Halter insists, in our interview, that he won't become a Lincoln clone once he gets to Washington. "There's more of a willingness on my part to go up against special-interest-group pressure," he says. "I don't think by style I've done the same thing [as she] as lieutenant governor. I've looked for opportunities to push the limits of that office." The groups that have endorsed him agree. "He's not going to be the most progressive member of the Senate," says Ben Tribbett, executive director of Accountability Now, a coalition of progressive groups supporting Halter, "but I think most people understand he's going to be an extraordinarily progressive senator for Arkansas." Adds Alan Hughes, president of the Arkansas AFL-CIO, "Bill has an open ear. Bill is willing to sit down and listen to everybody's ideas, which we've not seen from Senator Lincoln."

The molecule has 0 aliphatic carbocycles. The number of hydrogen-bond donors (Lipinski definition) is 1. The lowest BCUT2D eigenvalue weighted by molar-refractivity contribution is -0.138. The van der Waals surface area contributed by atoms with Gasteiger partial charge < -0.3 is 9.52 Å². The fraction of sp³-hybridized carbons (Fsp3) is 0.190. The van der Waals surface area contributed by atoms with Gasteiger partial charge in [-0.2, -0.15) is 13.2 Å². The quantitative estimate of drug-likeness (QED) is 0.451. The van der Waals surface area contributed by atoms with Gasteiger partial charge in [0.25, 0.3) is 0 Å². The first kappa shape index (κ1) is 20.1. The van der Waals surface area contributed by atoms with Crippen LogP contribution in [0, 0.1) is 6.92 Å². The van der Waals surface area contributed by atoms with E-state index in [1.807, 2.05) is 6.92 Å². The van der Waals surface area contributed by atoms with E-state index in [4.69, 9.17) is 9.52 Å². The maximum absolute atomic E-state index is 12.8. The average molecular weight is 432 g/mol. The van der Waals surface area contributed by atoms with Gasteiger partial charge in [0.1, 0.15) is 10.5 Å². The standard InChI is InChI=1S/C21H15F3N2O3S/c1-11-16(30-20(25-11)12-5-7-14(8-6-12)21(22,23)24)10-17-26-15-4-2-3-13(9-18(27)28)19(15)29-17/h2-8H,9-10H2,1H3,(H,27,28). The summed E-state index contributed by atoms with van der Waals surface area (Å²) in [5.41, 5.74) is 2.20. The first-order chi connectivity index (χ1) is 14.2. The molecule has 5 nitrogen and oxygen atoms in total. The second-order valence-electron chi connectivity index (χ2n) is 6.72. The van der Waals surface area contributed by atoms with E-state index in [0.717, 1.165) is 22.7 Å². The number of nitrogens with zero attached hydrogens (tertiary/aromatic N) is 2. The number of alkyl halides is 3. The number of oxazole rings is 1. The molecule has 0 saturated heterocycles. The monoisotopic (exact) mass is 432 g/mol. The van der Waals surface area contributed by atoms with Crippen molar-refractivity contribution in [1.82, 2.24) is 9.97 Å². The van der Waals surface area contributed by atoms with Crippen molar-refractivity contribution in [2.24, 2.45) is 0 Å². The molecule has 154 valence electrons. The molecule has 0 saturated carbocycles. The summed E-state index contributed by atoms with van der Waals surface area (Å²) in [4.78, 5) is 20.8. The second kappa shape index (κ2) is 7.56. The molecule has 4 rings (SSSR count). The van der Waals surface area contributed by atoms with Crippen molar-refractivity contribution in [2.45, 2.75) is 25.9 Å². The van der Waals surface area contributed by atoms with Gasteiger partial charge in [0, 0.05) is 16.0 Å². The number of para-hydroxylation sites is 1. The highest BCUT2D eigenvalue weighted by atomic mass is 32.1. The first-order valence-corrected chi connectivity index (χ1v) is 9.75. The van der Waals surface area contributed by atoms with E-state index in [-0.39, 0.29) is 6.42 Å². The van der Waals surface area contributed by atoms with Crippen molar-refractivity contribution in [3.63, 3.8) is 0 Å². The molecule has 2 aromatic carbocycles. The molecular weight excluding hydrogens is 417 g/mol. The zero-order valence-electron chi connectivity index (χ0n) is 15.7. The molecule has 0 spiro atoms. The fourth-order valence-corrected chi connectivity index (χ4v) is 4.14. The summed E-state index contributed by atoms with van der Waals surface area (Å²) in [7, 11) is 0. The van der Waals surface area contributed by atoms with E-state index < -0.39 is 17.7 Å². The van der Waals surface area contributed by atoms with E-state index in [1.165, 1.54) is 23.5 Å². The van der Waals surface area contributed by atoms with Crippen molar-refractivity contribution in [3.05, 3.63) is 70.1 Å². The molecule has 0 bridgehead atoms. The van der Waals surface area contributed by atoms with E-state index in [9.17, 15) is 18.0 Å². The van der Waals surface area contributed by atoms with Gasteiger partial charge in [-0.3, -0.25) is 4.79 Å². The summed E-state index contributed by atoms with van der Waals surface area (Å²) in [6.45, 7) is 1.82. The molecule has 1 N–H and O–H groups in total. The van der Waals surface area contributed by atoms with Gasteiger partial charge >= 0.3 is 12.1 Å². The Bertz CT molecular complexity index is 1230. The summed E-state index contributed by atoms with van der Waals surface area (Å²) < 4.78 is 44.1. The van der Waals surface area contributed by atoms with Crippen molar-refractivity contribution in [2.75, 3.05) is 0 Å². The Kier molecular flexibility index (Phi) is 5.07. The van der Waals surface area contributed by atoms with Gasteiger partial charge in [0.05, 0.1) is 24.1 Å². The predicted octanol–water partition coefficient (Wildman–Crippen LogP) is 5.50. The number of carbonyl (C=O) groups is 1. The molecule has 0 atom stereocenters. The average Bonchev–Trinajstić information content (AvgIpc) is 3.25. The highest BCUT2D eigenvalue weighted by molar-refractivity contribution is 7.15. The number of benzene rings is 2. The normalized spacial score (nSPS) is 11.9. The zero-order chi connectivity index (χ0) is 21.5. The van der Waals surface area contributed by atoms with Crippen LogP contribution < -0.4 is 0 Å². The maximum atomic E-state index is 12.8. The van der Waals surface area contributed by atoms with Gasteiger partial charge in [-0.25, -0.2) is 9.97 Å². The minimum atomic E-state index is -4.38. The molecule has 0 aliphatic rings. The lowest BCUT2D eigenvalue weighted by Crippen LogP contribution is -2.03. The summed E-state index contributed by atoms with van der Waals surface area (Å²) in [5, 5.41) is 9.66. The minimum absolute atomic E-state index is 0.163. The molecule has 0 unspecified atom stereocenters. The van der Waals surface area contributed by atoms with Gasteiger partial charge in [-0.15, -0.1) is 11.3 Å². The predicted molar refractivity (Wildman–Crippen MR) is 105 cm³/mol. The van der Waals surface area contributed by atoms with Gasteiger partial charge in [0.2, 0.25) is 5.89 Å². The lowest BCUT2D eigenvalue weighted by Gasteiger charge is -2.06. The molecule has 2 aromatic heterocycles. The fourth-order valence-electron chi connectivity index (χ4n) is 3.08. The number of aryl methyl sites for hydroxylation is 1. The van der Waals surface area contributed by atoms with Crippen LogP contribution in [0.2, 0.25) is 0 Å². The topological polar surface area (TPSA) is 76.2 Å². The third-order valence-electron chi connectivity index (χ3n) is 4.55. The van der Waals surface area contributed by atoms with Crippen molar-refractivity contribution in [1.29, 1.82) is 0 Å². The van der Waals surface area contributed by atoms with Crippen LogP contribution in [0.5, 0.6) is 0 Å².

"If you are ready to kick some ass for the working class, say yeeaaaahhhhh!" Willie Holmes, a 29-year-old labor activist from Youngstown, Ohio, is firing up the troops on a Wednesday afternoon at a union hall in downtown Little Rock. For the past month about twenty-five canvassers employed by Working America, an affiliate of the AFL-CIO, have fanned out across the Little Rock area to knock on doors, spreading the word of Halter's candidacy. Holmes came to town in April 2009 to organize in support of EFCA. Working America, which courts workers who don't have a union and tend to be socially conservative but receptive to a populist message, had zero members in the state at the time. "I didn't know what to expect," says Holmes. He thought he'd stay for two months, but a year later he's still here—and Working America now has 19,000 members in the state. The infectiously exuberant Holmes has coined a theme song for the current mission. "Work-ing Am-er-i-ca, we are all he-roes," he chants. "Gonna bring Blanche Lincoln down to ze-ro."